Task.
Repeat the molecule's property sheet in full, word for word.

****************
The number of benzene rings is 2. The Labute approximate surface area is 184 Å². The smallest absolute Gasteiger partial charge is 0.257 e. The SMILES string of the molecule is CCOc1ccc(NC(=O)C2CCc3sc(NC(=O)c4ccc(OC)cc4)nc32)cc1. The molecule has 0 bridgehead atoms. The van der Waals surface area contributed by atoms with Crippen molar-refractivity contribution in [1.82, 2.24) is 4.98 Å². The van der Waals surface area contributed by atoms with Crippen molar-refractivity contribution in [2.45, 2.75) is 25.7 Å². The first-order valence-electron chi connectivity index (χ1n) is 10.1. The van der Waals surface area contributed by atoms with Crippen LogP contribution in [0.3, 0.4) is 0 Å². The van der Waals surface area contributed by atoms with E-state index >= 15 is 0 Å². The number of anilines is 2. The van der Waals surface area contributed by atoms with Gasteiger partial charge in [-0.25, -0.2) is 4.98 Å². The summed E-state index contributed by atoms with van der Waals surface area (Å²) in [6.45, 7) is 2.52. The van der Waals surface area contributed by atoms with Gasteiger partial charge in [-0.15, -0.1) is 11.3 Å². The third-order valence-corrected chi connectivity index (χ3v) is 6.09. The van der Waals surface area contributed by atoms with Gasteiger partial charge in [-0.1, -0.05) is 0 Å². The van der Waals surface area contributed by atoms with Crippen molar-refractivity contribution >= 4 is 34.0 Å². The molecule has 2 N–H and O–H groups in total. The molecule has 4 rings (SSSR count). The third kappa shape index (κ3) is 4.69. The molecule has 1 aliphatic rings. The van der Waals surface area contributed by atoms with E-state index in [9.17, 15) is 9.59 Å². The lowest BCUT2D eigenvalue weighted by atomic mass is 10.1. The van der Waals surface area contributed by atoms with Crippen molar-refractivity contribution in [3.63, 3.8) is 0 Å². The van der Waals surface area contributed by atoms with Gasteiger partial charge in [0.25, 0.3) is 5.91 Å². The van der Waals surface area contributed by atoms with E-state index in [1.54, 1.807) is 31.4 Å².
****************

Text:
The number of benzene rings is 2. The Labute approximate surface area is 184 Å². The smallest absolute Gasteiger partial charge is 0.257 e. The SMILES string of the molecule is CCOc1ccc(NC(=O)C2CCc3sc(NC(=O)c4ccc(OC)cc4)nc32)cc1. The molecule has 0 bridgehead atoms. The van der Waals surface area contributed by atoms with Crippen molar-refractivity contribution in [1.82, 2.24) is 4.98 Å². The van der Waals surface area contributed by atoms with Crippen molar-refractivity contribution in [2.45, 2.75) is 25.7 Å². The first-order valence-electron chi connectivity index (χ1n) is 10.1. The van der Waals surface area contributed by atoms with Crippen LogP contribution in [0.3, 0.4) is 0 Å². The van der Waals surface area contributed by atoms with E-state index >= 15 is 0 Å². The number of anilines is 2. The van der Waals surface area contributed by atoms with Gasteiger partial charge in [-0.25, -0.2) is 4.98 Å². The summed E-state index contributed by atoms with van der Waals surface area (Å²) in [6.45, 7) is 2.52. The van der Waals surface area contributed by atoms with Gasteiger partial charge in [-0.15, -0.1) is 11.3 Å². The third-order valence-corrected chi connectivity index (χ3v) is 6.09. The van der Waals surface area contributed by atoms with Gasteiger partial charge in [-0.1, -0.05) is 0 Å². The van der Waals surface area contributed by atoms with Crippen molar-refractivity contribution >= 4 is 34.0 Å². The molecule has 2 N–H and O–H groups in total. The molecule has 4 rings (SSSR count). The third kappa shape index (κ3) is 4.69. The molecule has 1 aliphatic rings. The van der Waals surface area contributed by atoms with E-state index in [9.17, 15) is 9.59 Å². The lowest BCUT2D eigenvalue weighted by atomic mass is 10.1. The van der Waals surface area contributed by atoms with Crippen molar-refractivity contribution in [3.63, 3.8) is 0 Å². The van der Waals surface area contributed by atoms with Gasteiger partial charge in [0.25, 0.3) is 5.91 Å². The van der Waals surface area contributed by atoms with E-state index in [1.54, 1.807) is 31.4 Å².